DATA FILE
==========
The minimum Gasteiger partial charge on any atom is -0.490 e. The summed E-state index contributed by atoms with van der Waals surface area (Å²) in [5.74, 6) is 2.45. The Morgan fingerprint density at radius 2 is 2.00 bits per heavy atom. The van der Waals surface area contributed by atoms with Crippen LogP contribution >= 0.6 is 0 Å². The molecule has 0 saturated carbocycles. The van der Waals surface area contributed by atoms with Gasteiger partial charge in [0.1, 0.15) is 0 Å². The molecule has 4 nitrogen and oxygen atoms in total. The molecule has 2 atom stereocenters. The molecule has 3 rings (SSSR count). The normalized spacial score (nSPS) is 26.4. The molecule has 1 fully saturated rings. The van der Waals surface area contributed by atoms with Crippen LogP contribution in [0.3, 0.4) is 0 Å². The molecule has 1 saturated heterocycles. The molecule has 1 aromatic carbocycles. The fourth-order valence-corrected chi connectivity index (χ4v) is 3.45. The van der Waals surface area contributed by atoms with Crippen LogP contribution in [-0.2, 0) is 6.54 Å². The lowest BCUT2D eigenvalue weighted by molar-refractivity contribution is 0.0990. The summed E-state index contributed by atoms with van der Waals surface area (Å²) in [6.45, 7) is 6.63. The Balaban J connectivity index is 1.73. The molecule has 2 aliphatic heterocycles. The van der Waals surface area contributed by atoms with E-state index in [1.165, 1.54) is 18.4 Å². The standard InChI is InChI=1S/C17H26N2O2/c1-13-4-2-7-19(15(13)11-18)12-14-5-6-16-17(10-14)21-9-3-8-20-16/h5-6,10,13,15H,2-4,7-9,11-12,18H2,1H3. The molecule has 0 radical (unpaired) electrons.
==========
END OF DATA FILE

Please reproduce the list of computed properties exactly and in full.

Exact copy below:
The minimum Gasteiger partial charge on any atom is -0.490 e. The summed E-state index contributed by atoms with van der Waals surface area (Å²) in [5.74, 6) is 2.45. The Morgan fingerprint density at radius 2 is 2.00 bits per heavy atom. The van der Waals surface area contributed by atoms with Crippen LogP contribution >= 0.6 is 0 Å². The molecule has 0 saturated carbocycles. The van der Waals surface area contributed by atoms with Gasteiger partial charge in [0.1, 0.15) is 0 Å². The molecule has 4 nitrogen and oxygen atoms in total. The molecule has 2 atom stereocenters. The molecule has 3 rings (SSSR count). The normalized spacial score (nSPS) is 26.4. The molecule has 1 fully saturated rings. The van der Waals surface area contributed by atoms with Crippen LogP contribution in [0.3, 0.4) is 0 Å². The molecule has 1 saturated heterocycles. The molecule has 1 aromatic carbocycles. The fourth-order valence-corrected chi connectivity index (χ4v) is 3.45. The van der Waals surface area contributed by atoms with Crippen LogP contribution in [-0.2, 0) is 6.54 Å². The lowest BCUT2D eigenvalue weighted by molar-refractivity contribution is 0.0990. The summed E-state index contributed by atoms with van der Waals surface area (Å²) in [6.45, 7) is 6.63. The Balaban J connectivity index is 1.73. The molecule has 2 aliphatic heterocycles. The van der Waals surface area contributed by atoms with E-state index in [1.165, 1.54) is 18.4 Å². The standard InChI is InChI=1S/C17H26N2O2/c1-13-4-2-7-19(15(13)11-18)12-14-5-6-16-17(10-14)21-9-3-8-20-16/h5-6,10,13,15H,2-4,7-9,11-12,18H2,1H3. The molecule has 0 radical (unpaired) electrons.